For this week’s Try It Tuesday meal, I planned to take out the chicken, but otherwise follow the recipe as it was portrayed in the video that a friend posted to Facebook… but after reading the measurements for the ingredients in the original recipe, I realized I’d need to make significant modifications. The first modification was to cut way back on the cumin. I find that if you use too much, it makes even the sauciest stew taste weirdly dry. The amount of oregano would also be overpowering for my taste, so I decreased that as well. Here is my version of the dish. If you would like a link to the original Crock Pot Chicken Taco Chili recipe, scroll to the bottom of this post!


½ an onion, chopped

1- 15.5 ounce can reduced sodium great Northern Beans, drained and rinsed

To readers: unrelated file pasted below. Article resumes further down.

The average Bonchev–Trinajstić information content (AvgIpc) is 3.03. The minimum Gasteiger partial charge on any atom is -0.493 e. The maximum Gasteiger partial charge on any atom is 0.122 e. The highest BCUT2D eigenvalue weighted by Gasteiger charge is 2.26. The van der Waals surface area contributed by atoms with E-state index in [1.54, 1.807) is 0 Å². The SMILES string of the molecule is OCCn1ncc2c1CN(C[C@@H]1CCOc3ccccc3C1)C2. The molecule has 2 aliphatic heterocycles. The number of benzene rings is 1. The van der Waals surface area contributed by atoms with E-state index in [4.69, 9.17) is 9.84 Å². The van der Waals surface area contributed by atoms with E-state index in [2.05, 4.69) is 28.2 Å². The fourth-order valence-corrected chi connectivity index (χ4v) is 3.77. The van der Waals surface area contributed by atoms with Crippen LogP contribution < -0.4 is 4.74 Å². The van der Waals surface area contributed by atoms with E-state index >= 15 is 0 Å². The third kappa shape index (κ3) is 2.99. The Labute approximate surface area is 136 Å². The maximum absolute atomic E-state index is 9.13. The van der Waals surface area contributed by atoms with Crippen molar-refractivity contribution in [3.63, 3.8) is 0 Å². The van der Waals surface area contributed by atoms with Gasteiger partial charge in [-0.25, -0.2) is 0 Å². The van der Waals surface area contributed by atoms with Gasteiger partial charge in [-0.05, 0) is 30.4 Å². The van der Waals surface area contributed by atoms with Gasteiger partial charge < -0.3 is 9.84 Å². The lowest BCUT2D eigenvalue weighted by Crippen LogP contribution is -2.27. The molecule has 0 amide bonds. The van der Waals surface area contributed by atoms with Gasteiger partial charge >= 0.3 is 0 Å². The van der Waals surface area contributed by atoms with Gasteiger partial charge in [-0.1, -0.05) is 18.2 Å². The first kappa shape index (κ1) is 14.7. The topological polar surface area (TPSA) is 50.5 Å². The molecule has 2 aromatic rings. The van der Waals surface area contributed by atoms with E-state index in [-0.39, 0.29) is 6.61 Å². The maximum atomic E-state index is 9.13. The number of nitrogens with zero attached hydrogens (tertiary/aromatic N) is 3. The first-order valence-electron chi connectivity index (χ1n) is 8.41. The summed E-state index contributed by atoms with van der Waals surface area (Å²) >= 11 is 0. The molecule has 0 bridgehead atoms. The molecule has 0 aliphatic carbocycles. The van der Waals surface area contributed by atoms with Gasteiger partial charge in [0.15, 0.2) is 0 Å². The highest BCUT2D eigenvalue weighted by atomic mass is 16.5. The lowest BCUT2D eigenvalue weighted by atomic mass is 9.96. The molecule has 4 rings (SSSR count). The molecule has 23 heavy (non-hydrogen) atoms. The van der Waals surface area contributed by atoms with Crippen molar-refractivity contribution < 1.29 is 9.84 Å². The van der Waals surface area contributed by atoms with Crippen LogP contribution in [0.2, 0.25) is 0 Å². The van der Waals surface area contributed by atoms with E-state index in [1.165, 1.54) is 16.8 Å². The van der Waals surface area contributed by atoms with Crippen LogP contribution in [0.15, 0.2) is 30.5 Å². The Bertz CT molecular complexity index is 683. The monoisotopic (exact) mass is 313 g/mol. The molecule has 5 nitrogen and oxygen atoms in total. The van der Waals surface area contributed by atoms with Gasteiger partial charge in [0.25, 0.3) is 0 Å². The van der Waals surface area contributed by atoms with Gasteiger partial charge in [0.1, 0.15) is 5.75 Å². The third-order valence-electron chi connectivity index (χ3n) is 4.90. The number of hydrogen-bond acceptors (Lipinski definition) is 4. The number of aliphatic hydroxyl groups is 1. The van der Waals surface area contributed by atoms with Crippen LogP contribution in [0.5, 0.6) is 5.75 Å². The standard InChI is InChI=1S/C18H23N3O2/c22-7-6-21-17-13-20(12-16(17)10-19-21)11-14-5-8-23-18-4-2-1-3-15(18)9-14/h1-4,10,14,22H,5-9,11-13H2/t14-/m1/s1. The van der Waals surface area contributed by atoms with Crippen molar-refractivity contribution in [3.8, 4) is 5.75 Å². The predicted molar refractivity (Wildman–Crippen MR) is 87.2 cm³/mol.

1- 15.5 ounce can kidney beans, drained and rinsed

1- 8 ounce can no salt added tomato sauce

1- 15 ounce can whole kernel sweet corn, drained

1- 10 ounce can diced tomatoes with green chilies

1½ teaspoon cumin

1½ teaspoon chili powder

½ teaspoon garlic powder

½ teaspoon onion powder

¼ teaspoon dried oregano

1 teaspoon salt

½ teaspoon black pepper


Put all of the ingredients into a slow cooker and stir. Cover and cook on low for at least 2 hours or up to 4 hours. Serve topped with shredded cheddar and accompanied by cornbread muffins or tortilla chips.

Alternatively, this recipe would be easily and more quickly made on the stovetop. Just saute the onion in ½ tablespoon olive oil for 3-5 minutes before adding all of the ingredients. Stir and let the chili simmer for 30 minutes or so to allow the flavors to blend and the ingredients to heat through.